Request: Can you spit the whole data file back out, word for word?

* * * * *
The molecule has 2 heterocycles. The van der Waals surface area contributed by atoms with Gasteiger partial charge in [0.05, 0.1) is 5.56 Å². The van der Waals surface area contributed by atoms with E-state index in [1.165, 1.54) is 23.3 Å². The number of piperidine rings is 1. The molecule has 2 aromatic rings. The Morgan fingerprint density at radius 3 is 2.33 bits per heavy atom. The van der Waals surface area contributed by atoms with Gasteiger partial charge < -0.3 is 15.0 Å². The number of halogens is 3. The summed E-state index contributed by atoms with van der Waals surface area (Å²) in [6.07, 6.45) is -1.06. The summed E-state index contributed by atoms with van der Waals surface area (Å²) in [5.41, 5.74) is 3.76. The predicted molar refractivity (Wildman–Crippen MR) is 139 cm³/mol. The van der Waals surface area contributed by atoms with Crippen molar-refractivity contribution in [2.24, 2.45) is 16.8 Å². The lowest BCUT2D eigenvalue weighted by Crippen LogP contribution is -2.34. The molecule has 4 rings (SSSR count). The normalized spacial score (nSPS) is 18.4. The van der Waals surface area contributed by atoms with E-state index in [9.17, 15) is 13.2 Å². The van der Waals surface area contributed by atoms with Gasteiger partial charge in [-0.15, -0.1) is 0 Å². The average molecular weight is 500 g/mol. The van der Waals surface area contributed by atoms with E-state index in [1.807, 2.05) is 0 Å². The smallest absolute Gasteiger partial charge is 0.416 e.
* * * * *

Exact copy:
The molecule has 2 heterocycles. The van der Waals surface area contributed by atoms with Gasteiger partial charge in [0.05, 0.1) is 5.56 Å². The van der Waals surface area contributed by atoms with E-state index in [1.165, 1.54) is 23.3 Å². The number of piperidine rings is 1. The molecule has 2 aromatic rings. The Morgan fingerprint density at radius 3 is 2.33 bits per heavy atom. The van der Waals surface area contributed by atoms with Gasteiger partial charge < -0.3 is 15.0 Å². The number of halogens is 3. The summed E-state index contributed by atoms with van der Waals surface area (Å²) in [6.07, 6.45) is -1.06. The summed E-state index contributed by atoms with van der Waals surface area (Å²) in [5.41, 5.74) is 3.76. The predicted molar refractivity (Wildman–Crippen MR) is 139 cm³/mol. The van der Waals surface area contributed by atoms with Crippen molar-refractivity contribution in [2.24, 2.45) is 16.8 Å². The lowest BCUT2D eigenvalue weighted by Crippen LogP contribution is -2.34. The molecule has 4 rings (SSSR count). The normalized spacial score (nSPS) is 18.4. The van der Waals surface area contributed by atoms with E-state index in [9.17, 15) is 13.2 Å². The van der Waals surface area contributed by atoms with Gasteiger partial charge in [-0.15, -0.1) is 0 Å². The average molecular weight is 500 g/mol. The van der Waals surface area contributed by atoms with E-state index in [1.807, 2.05) is 0 Å². The smallest absolute Gasteiger partial charge is 0.416 e.